Short-Term Environmental Stimulation Spatiotemporally Modulates Specific Serotonin Receptor Gene Expression and Behavioral Pharmacology in a Sexually Dimorphic Manner in Huntington’s Disease Transgenic Mice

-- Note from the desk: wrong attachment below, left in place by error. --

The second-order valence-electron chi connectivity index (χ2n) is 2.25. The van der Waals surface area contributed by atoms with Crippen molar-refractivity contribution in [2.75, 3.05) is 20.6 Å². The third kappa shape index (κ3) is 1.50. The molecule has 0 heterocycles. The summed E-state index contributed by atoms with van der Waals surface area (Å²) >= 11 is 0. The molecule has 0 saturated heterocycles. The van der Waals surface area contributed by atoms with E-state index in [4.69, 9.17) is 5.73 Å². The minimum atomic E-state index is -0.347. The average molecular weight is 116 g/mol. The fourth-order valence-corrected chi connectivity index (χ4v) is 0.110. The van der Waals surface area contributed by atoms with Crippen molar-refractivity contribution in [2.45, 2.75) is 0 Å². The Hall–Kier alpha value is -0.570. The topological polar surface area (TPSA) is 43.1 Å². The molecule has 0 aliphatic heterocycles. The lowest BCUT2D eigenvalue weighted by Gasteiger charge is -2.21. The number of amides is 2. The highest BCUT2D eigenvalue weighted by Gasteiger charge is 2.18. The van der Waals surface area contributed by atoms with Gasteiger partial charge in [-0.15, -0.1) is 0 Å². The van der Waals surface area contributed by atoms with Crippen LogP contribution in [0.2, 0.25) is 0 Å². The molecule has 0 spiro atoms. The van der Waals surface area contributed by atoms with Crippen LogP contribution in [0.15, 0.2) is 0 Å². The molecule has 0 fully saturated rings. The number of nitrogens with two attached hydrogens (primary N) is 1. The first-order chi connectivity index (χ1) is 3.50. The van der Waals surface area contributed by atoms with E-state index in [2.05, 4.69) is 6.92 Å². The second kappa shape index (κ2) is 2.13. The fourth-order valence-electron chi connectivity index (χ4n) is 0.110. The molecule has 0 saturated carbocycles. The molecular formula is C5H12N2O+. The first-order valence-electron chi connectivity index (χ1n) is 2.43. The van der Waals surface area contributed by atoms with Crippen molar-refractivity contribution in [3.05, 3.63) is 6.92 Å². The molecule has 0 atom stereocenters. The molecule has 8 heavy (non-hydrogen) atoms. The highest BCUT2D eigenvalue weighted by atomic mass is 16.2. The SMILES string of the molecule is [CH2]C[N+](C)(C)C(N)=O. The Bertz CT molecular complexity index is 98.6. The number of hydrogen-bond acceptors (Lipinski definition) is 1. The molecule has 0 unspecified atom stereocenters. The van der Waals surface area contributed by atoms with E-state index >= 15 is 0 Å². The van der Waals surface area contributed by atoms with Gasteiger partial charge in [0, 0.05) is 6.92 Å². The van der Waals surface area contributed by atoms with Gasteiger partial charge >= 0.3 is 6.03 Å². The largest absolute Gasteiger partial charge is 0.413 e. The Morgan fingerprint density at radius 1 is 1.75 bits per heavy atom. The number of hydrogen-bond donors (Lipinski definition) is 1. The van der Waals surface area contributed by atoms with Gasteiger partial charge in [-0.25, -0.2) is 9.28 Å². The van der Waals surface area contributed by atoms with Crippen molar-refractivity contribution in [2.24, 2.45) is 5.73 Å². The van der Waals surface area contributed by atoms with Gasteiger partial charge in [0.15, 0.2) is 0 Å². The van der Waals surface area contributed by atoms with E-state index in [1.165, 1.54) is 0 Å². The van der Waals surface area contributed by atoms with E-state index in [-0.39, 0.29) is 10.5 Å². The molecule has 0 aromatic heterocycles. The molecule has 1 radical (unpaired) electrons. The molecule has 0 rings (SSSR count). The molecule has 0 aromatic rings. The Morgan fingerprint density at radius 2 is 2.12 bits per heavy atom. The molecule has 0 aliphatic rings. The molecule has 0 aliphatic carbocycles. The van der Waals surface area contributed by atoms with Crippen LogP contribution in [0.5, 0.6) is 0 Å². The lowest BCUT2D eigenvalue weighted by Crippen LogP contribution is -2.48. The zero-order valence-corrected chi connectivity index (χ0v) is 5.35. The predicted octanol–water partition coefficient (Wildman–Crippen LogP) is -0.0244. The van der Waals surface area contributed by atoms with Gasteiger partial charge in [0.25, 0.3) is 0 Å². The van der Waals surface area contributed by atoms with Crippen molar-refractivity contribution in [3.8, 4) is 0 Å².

Huntington's disease (HD) is a neurodegenerative disorder caused by a tandem repeat mutation encoding an expanded polyglutamine tract in the huntingtin protein, which leads to cognitive, psychiatric and motor dysfunction. Exposure to environmental enrichment (EE), which enhances levels of cognitive stimulation and physical activity, has therapeutic effects on cognitive, affective and motor function of transgenic HD mice. The present study investigated gene expression changes and behavioral pharmacology in male and female R6/1 transgenic HD mice at an early time-point in HD progression associated with onset of cognitive and affective abnormalities, following EE and exercise (wheel running) interventions. We have demonstrated changes in expression levels of the serotonin (5-HT) receptor Htr1a, Htr1b, Htr2a and Htr2c genes (encoding the 5-HT1A, 5-HT1B, 5-HT2A and 5-HT2C receptors, respectively) in HD brains at 8 weeks of age, using quantitative real-time PCR. In contrast, expression of the serotonin transporter (SerT, also known as 5-HTT or Slc6a4) was not altered in these brains. Furthermore, we identified region-specific, sex-specific and environmentally regulated (comparing EE, exercise and standard housing conditions) impacts on gene expression of particular 5-HT receptors, as well as SerT. For example, SerT gene expression was upregulated by exercise (wheel running from 6 to 8 weeks of age) in the hippocampus. Interestingly, when EE was introduced from 6 to 8 weeks of age, Htr2a gene expression was upregulated in the cortex, striatum and hippocampus of male mice. EE also rescued the functional activity of 5-HT2 receptors as observed in the head-twitch test, reflecting sexually dimorphic effects of environmental stimulation. These findings demonstrate that disruption of the serotonergic system occurs early in HD pathogenesis and, together with previous findings, show that the timing and duration of environmental interventions are critical in terms of their ability to modify gene expression. This study is the first to show that EE is able to selectively enhance both gene expression of a neurotransmitter receptor and the functional consequences on behavioral pharmacology, and links this molecular modulation to the therapeutic effects of environmental stimulation in this neurodegenerative disease.